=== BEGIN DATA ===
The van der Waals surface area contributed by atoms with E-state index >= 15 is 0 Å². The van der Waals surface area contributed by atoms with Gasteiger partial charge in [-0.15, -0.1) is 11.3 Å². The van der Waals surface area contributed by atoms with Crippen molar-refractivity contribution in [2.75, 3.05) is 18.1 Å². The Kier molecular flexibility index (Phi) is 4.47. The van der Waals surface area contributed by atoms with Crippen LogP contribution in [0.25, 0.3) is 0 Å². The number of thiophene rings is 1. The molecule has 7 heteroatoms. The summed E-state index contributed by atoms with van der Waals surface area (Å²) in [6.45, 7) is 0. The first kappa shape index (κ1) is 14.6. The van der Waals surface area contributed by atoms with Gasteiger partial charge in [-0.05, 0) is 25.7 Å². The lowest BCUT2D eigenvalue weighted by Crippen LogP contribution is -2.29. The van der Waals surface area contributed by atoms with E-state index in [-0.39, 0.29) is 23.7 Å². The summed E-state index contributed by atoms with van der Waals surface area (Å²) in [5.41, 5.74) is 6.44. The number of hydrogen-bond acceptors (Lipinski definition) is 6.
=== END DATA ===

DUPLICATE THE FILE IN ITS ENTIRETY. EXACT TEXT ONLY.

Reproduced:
The van der Waals surface area contributed by atoms with E-state index >= 15 is 0 Å². The van der Waals surface area contributed by atoms with Gasteiger partial charge in [-0.15, -0.1) is 11.3 Å². The van der Waals surface area contributed by atoms with Crippen molar-refractivity contribution in [2.75, 3.05) is 18.1 Å². The Kier molecular flexibility index (Phi) is 4.47. The van der Waals surface area contributed by atoms with Crippen LogP contribution in [0.25, 0.3) is 0 Å². The number of thiophene rings is 1. The molecule has 7 heteroatoms. The summed E-state index contributed by atoms with van der Waals surface area (Å²) in [6.45, 7) is 0. The first kappa shape index (κ1) is 14.6. The van der Waals surface area contributed by atoms with Gasteiger partial charge in [-0.05, 0) is 25.7 Å². The lowest BCUT2D eigenvalue weighted by Crippen LogP contribution is -2.29. The van der Waals surface area contributed by atoms with E-state index in [-0.39, 0.29) is 23.7 Å². The summed E-state index contributed by atoms with van der Waals surface area (Å²) in [5.41, 5.74) is 6.44. The number of hydrogen-bond acceptors (Lipinski definition) is 6.